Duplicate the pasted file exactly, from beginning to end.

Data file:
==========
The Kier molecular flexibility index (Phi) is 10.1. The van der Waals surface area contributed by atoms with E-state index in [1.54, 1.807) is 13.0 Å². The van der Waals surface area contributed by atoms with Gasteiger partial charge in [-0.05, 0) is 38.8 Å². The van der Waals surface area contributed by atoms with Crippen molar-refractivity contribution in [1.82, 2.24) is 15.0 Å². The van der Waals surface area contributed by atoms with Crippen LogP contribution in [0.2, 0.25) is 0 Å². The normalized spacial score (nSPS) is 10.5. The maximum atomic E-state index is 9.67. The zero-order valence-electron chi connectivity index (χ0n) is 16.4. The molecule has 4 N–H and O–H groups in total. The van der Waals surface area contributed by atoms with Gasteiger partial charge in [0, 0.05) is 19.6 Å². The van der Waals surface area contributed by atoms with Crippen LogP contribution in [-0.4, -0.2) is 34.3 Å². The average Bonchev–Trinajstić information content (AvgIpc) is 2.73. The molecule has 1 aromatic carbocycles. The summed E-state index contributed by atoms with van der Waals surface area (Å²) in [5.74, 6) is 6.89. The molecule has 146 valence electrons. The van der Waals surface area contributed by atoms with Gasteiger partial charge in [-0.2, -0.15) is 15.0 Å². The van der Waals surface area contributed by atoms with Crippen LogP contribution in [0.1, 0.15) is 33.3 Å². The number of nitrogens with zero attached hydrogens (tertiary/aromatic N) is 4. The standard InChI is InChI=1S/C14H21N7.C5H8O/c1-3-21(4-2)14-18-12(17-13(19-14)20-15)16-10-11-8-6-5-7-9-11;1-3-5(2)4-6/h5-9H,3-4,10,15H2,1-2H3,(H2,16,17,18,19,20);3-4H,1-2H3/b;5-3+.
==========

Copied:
The Kier molecular flexibility index (Phi) is 10.1. The van der Waals surface area contributed by atoms with E-state index in [1.54, 1.807) is 13.0 Å². The van der Waals surface area contributed by atoms with Gasteiger partial charge in [-0.05, 0) is 38.8 Å². The van der Waals surface area contributed by atoms with Crippen molar-refractivity contribution in [1.82, 2.24) is 15.0 Å². The van der Waals surface area contributed by atoms with Crippen LogP contribution in [0.2, 0.25) is 0 Å². The normalized spacial score (nSPS) is 10.5. The maximum atomic E-state index is 9.67. The zero-order valence-electron chi connectivity index (χ0n) is 16.4. The molecule has 4 N–H and O–H groups in total. The van der Waals surface area contributed by atoms with Gasteiger partial charge in [0, 0.05) is 19.6 Å². The van der Waals surface area contributed by atoms with Crippen LogP contribution in [-0.4, -0.2) is 34.3 Å². The average Bonchev–Trinajstić information content (AvgIpc) is 2.73. The molecule has 1 aromatic carbocycles. The summed E-state index contributed by atoms with van der Waals surface area (Å²) in [5.74, 6) is 6.89. The molecule has 146 valence electrons. The van der Waals surface area contributed by atoms with Gasteiger partial charge in [-0.2, -0.15) is 15.0 Å². The van der Waals surface area contributed by atoms with Crippen LogP contribution in [0.1, 0.15) is 33.3 Å². The number of nitrogens with zero attached hydrogens (tertiary/aromatic N) is 4. The standard InChI is InChI=1S/C14H21N7.C5H8O/c1-3-21(4-2)14-18-12(17-13(19-14)20-15)16-10-11-8-6-5-7-9-11;1-3-5(2)4-6/h5-9H,3-4,10,15H2,1-2H3,(H2,16,17,18,19,20);3-4H,1-2H3/b;5-3+.